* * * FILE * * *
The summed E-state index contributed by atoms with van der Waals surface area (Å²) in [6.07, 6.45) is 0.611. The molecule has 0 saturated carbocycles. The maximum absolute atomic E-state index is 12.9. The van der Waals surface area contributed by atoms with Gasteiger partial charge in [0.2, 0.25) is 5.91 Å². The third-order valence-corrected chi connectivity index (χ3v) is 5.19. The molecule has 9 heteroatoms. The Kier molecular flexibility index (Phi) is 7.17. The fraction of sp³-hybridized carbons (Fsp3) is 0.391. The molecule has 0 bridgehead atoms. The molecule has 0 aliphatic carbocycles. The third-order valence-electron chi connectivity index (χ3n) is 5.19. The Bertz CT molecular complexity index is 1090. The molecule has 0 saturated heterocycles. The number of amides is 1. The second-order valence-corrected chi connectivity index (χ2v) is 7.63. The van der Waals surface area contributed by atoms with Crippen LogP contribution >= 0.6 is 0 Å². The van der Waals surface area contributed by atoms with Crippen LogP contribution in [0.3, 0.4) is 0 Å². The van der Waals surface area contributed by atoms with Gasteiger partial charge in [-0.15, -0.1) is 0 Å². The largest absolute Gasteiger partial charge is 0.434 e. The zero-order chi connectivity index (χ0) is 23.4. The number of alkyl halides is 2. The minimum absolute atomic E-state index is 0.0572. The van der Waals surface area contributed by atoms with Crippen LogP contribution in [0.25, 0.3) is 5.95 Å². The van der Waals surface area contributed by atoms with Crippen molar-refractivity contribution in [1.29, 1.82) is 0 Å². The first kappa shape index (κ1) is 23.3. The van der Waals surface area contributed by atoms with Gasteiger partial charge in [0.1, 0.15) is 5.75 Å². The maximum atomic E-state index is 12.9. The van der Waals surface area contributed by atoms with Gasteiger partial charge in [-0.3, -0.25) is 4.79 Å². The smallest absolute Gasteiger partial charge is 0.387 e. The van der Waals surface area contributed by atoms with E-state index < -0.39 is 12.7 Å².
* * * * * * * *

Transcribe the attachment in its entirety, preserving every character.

The summed E-state index contributed by atoms with van der Waals surface area (Å²) in [6.07, 6.45) is 0.611. The molecule has 0 saturated carbocycles. The maximum absolute atomic E-state index is 12.9. The van der Waals surface area contributed by atoms with Gasteiger partial charge in [0.2, 0.25) is 5.91 Å². The third-order valence-corrected chi connectivity index (χ3v) is 5.19. The molecule has 9 heteroatoms. The Kier molecular flexibility index (Phi) is 7.17. The fraction of sp³-hybridized carbons (Fsp3) is 0.391. The molecule has 0 bridgehead atoms. The molecule has 0 aliphatic carbocycles. The third-order valence-electron chi connectivity index (χ3n) is 5.19. The Bertz CT molecular complexity index is 1090. The molecule has 0 saturated heterocycles. The number of amides is 1. The second-order valence-corrected chi connectivity index (χ2v) is 7.63. The van der Waals surface area contributed by atoms with Crippen LogP contribution >= 0.6 is 0 Å². The van der Waals surface area contributed by atoms with Crippen LogP contribution in [0.3, 0.4) is 0 Å². The van der Waals surface area contributed by atoms with Gasteiger partial charge in [-0.15, -0.1) is 0 Å². The largest absolute Gasteiger partial charge is 0.434 e. The zero-order chi connectivity index (χ0) is 23.4. The number of alkyl halides is 2. The minimum absolute atomic E-state index is 0.0572. The van der Waals surface area contributed by atoms with Crippen LogP contribution in [0.25, 0.3) is 5.95 Å². The van der Waals surface area contributed by atoms with Crippen molar-refractivity contribution in [1.29, 1.82) is 0 Å². The first kappa shape index (κ1) is 23.3. The van der Waals surface area contributed by atoms with Gasteiger partial charge in [0.1, 0.15) is 5.75 Å². The maximum atomic E-state index is 12.9. The van der Waals surface area contributed by atoms with Gasteiger partial charge in [-0.3, -0.25) is 4.79 Å². The smallest absolute Gasteiger partial charge is 0.387 e. The van der Waals surface area contributed by atoms with E-state index < -0.39 is 12.7 Å².